... It assumes to be written by Paul, but there are some indications that this name was borrowed by the real author. This assumption of a great name, so common in this age, as in the books of Daniel, Wisdom of Solomon, Enoch, and others, marks a timidity, a deference to authority of the past. Only the greatest, like Jesus and Paul, dared to speak ...
— The Chief End of Man • George S. Merriam

... mother's hastiness of manner and his father's neglect. His principles were high and true, his conduct excellent, and as he had never given any cause for anxiety, he was almost always overlooked by the whole family. Nor was he clever, and the consciousness of this added to his timidity, which being unfortunately physical as well as mental, caused him to be universally looked down upon by his brothers. Even Marian began to share the feeling when she saw him turn pale and start back from the verge of a precipitous chalk pit where she could stand ...
— The Two Guardians • Charlotte Mary Yonge

... changed so little that he took her hand in sudden timidity, recalling the days when he had sold her chickens before her hen-house door. But when he had settled her in one of the cane rocking-chairs beside the stove, his confidence returned and he responded heartily ...
— The Voice of the People • Ellen Glasgow

... night he had intended to see Mr. Swancourt again, but the sharp rebuff of the previous evening rendered such an interview particularly distasteful. Perhaps there was another and less honest reason. He decided to put it off. Whatever of moral timidity or obliquity may have lain in such a decision, no perception of it was strong enough to detain him. He wrote a note in his room, which stated simply that he did not feel happy in the house after Mr. Swancourt's sudden veto on what he had favoured a few hours before; but that he hoped a time ...
— A Pair of Blue Eyes • Thomas Hardy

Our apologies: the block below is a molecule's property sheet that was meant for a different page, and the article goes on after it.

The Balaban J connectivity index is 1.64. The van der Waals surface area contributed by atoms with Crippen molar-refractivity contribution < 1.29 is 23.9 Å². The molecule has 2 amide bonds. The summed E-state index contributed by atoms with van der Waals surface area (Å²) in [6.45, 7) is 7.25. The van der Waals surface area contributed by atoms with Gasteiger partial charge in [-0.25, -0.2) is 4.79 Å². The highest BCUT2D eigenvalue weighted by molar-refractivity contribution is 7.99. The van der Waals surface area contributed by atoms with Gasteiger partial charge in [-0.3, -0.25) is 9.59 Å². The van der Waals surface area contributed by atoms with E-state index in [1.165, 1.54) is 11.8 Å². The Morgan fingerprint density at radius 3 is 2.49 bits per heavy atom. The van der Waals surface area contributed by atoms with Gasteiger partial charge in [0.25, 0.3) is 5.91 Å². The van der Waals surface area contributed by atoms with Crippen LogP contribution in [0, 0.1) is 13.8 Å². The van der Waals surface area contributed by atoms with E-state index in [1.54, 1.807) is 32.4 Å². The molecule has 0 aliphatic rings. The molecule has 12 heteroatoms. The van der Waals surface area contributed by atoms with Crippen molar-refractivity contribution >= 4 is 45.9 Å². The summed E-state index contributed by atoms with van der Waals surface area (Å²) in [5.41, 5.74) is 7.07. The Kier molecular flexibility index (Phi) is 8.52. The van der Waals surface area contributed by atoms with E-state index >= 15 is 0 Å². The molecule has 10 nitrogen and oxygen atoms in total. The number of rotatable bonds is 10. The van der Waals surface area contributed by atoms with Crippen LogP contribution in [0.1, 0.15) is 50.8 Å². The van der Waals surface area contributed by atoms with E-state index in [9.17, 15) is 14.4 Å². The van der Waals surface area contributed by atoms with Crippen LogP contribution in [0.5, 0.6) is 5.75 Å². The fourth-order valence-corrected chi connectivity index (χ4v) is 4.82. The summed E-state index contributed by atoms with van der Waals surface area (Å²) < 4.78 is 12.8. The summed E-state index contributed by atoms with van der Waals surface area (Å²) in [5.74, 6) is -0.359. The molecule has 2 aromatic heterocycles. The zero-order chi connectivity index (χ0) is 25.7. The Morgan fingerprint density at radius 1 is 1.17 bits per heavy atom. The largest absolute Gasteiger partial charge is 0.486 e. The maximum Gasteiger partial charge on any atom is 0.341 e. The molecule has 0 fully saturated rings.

... in existence, pledged themselves, that come what may, they would resist the extension of slavery over every foot of territory where it was not then established by law. There was no doubt or hesitation or timidity in their resolution, though they knew they were entering into a contest with an enemy that had never been defeated, that had dominated all parties, and would resist to the uttermost, even to war, any attempt to curb the political power of the most infamous institution that ever existed among men. ...
— Recollections of Forty Years in the House, Senate and Cabinet - An Autobiography. • John Sherman

... encampment. It is believed that Suleiman never knew the fact which had been communicated to Furriqh; but news was brought to him that the Mezzeni intended to pursue us with an increased force; and this quite accounts for all the anxiety and timidity which he evinced during the afternoon and evening preceding his death. It appears that the Mezzeni, bent on accomplishing their purpose, gathered together their force, and, following us at dromedary speed, ...
— The Book of Enterprise and Adventure - Being an Excitement to Reading. For Young People. A New and Condensed Edition. • Anonymous

... this I felt the blood mount to my face, and my face burn. I imagined a thousand absurdities; I thought myself beset by evil spirits; I fancied myself tempted by Pepita, who was doubtless about to let me understand that she knew I loved her. Then my timidity gave place to haughtiness, and I looked her steadily in the face. There must have been something laughable in my look, but either Pepita did not observe it, or, if she did, she concealed the fact with amiable discretion; for she exclaimed, in ...
— Pepita Ximenez • Juan Valera

... with Celeste. There is a strange indecision and timidity which I cannot fathom. The thing, however, is abandoned; and, for a few months, I ...
— Memoirs of Aaron Burr, Complete • Matthew L. Davis

... Bay, or Chesapeake Bay, would have impaired our national jurisdiction over those waters. Senator Frye of Maine took the lead in a rub-a-dub agitation in the presence of which some Democratic Senators showed marked timidity. The administration of public services by congressional committees has the incurable defect that it reflects the particular interests and attachments of the committeemen. Presidential administration is so circumstanced that it tends to ...